When I was still at school, I had organized a Friendly Society—that was the name we gave it—and, locked in my bedroom, we swore that, all our life, we would devote ourselves to the fighting of injustice. Great tears ran down our faces when, with hand on heart, we took the oath. . . . Puerile ideals! But woe betide whoever laughs when he hears them.
Kazantzakis' appalling tolerance (even endorsement) of political violence assumes, in his novel, a softening skepticism and irony, as when Zorba remarks:
It's a mystery ... a great mystery! So, if we want liberty in this bad world, we've got to have all those murders, all those lousy tricks, have we? . . . And yet, the result of all that, what's it been? Liberty! Instead of wiping us out with a thunderbolt, God gives us liberty! I just don't understand!
Of course, a wise philosopher or theologian might explain that the “cunning of history” or the providence of God may sometimes bring good out of evil—but he would be quick to add that this truth provides no justification, before the fact, for treachery and murder. It was that great, mystical philosopher-statesman, Abraham Lincoln, who brought this insight into political discourse by quoting from Scripture: “Woe unto the world because of offences! for it must needs be that offences come; but woe to that man by whom the offence cometh.” Kazantzakis was incapable of such wisdom in political or philosophical terms, but in his narrative and story-telling he approaches the same insight.
In yet another instance, it is in the novelistic form rather than in politics or philosophy that Kazantzakis succeeds in stating an important and perennial tension of life: on the one hand spiritual transcendence above worldly cares and desires, and on the other hand full immersion in human passion and longing. In the course of describing lived experience, Kazantzakis is able to give an account of both tendencies without being dishonest to either and without making implausible or monstrous coherences. Early on in Zorba, for instance, the narrator-protagonist finds himself
seized with compassion. A Buddhist compassion, as cold as the conclusion of a metaphysical syllogism. A compassion not only for men but for all life which struggles, cries, weeps, hopes, and does not perceive that everything is a phantasmagoria of nothingness.
And yet there is in this expression of nihilism and resignation a note of protest. The reader is led to feel that everything is not a “phantasmagoria of nothingness.” Only a few paragraphs earlier this same narrator-protagonist exults not in oblivion as the goal of life, but in a creation that is so good it seems to point toward a fulfillment beyond itself.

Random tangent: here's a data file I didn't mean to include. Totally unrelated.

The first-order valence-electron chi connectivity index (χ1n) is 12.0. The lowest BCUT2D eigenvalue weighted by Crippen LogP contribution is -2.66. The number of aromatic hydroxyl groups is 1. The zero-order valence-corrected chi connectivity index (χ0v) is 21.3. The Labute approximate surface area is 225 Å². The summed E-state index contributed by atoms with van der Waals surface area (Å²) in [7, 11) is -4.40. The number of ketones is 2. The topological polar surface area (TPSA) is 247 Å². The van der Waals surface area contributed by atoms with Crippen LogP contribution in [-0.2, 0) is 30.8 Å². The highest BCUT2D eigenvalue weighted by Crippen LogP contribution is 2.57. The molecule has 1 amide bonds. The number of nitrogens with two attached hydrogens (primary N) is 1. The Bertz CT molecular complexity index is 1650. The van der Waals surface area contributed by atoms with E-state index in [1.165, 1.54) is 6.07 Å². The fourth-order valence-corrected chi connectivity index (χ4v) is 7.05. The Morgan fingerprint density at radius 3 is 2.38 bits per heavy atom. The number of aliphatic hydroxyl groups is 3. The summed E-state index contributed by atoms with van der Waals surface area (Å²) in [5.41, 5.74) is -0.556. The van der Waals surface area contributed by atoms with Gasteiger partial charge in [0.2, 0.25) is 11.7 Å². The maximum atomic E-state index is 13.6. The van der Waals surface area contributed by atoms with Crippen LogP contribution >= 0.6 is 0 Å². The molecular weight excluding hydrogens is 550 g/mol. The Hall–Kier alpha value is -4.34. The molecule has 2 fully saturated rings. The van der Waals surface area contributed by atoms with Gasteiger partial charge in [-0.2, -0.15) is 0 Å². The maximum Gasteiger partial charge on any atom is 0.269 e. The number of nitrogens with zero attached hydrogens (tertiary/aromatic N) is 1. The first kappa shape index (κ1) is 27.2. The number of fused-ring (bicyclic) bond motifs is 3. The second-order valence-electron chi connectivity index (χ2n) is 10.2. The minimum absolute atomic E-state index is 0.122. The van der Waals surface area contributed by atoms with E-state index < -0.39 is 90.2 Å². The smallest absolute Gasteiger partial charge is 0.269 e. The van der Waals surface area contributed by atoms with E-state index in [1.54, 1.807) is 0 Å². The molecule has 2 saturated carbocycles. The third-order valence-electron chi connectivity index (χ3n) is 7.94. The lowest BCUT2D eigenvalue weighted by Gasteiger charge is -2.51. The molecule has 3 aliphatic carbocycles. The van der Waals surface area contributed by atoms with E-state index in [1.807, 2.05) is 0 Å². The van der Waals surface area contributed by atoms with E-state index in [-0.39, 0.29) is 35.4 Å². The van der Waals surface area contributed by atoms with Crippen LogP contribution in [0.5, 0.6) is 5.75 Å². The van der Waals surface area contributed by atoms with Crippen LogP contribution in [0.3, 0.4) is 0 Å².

The sea, autumn mildness, islands bathed in light, fine rain spreading a diaphanous veil over the immortal nakedness of Greece. Happy is the man, I thought, who, before dying, has the good fortune to sail the Aegean Sea.
Many are the joys of this world—women, fruit, ideas. But to cleave that sea in the gentle autumnal season, murmuring the name of each islet, is to my mind the joy most apt to transport the heart of man into paradise.
This reverence for created nature in Kazantzakis sometimes spills over into a kind of crude, paganistic pantheism, but in its finest expressions it achieves a sublime, sacramental character. In his novel Saint Francis, Kazantzakis' prose overflows with gratitude to God for the beauties of Creation: green meadows, grape vineyards, fig trees and olive trees, pine groves, fields of poppies and daisies, freshly mown hay, the fragrance of the soil in the clean air after a rain. Describing a moment of bliss on a summer's day: “A warm breeze was blowing, the kind that induces buds to open. It reached right down into my heart and made it open too.”
In this novel, as in others, Kazantzakis invites the reader to take in the sight and smell and taste and feel of nature, to look at Creation anew with awe, wonder, and gratitude—to drink it in deep draughts. Many Kazantzakis readers come to feel a kinship and gratitude to this author, much like the feeling that the character of Boss has for his alter-ego Zorba:
I felt, as I listened to Zorba, that the world was recovering its pristine freshness. All the dulled daily things regained the brightness they had in the beginning, when we came out of the hands of God.